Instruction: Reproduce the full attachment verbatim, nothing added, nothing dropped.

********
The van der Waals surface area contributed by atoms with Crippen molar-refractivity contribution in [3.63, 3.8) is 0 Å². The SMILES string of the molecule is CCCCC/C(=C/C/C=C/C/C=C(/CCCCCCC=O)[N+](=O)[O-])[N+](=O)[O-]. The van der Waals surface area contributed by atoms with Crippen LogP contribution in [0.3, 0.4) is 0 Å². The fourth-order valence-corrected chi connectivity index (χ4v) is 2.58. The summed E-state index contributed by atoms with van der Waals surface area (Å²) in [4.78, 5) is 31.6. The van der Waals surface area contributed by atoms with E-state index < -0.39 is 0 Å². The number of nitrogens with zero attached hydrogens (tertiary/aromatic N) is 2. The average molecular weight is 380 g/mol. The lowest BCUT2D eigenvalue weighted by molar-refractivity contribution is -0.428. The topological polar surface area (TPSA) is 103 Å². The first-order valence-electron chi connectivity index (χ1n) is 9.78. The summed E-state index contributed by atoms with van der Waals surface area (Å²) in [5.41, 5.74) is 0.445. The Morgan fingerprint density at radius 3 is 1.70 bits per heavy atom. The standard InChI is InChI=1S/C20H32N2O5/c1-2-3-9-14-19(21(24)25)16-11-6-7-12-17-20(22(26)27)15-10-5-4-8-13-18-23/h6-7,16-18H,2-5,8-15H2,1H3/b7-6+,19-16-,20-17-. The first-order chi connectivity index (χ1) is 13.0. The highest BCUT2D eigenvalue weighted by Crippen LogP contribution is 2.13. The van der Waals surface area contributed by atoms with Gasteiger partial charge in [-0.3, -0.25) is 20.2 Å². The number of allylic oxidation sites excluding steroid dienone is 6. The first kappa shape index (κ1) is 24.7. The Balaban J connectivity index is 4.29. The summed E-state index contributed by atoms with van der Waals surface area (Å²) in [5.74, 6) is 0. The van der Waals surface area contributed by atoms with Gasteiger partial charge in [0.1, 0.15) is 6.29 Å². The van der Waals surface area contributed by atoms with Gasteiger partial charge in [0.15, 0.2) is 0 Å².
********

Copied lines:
The van der Waals surface area contributed by atoms with Crippen molar-refractivity contribution in [3.63, 3.8) is 0 Å². The SMILES string of the molecule is CCCCC/C(=C/C/C=C/C/C=C(/CCCCCCC=O)[N+](=O)[O-])[N+](=O)[O-]. The van der Waals surface area contributed by atoms with Crippen LogP contribution in [0.3, 0.4) is 0 Å². The fourth-order valence-corrected chi connectivity index (χ4v) is 2.58. The summed E-state index contributed by atoms with van der Waals surface area (Å²) in [4.78, 5) is 31.6. The van der Waals surface area contributed by atoms with E-state index < -0.39 is 0 Å². The number of nitrogens with zero attached hydrogens (tertiary/aromatic N) is 2. The average molecular weight is 380 g/mol. The lowest BCUT2D eigenvalue weighted by molar-refractivity contribution is -0.428. The topological polar surface area (TPSA) is 103 Å². The first-order valence-electron chi connectivity index (χ1n) is 9.78. The summed E-state index contributed by atoms with van der Waals surface area (Å²) in [5.41, 5.74) is 0.445. The Morgan fingerprint density at radius 3 is 1.70 bits per heavy atom. The standard InChI is InChI=1S/C20H32N2O5/c1-2-3-9-14-19(21(24)25)16-11-6-7-12-17-20(22(26)27)15-10-5-4-8-13-18-23/h6-7,16-18H,2-5,8-15H2,1H3/b7-6+,19-16-,20-17-. The first-order chi connectivity index (χ1) is 13.0. The highest BCUT2D eigenvalue weighted by Crippen LogP contribution is 2.13. The van der Waals surface area contributed by atoms with Gasteiger partial charge in [-0.3, -0.25) is 20.2 Å². The number of allylic oxidation sites excluding steroid dienone is 6. The first kappa shape index (κ1) is 24.7. The Balaban J connectivity index is 4.29. The summed E-state index contributed by atoms with van der Waals surface area (Å²) in [5.74, 6) is 0. The van der Waals surface area contributed by atoms with Gasteiger partial charge in [0.1, 0.15) is 6.29 Å². The van der Waals surface area contributed by atoms with Gasteiger partial charge in [0.15, 0.2) is 0 Å².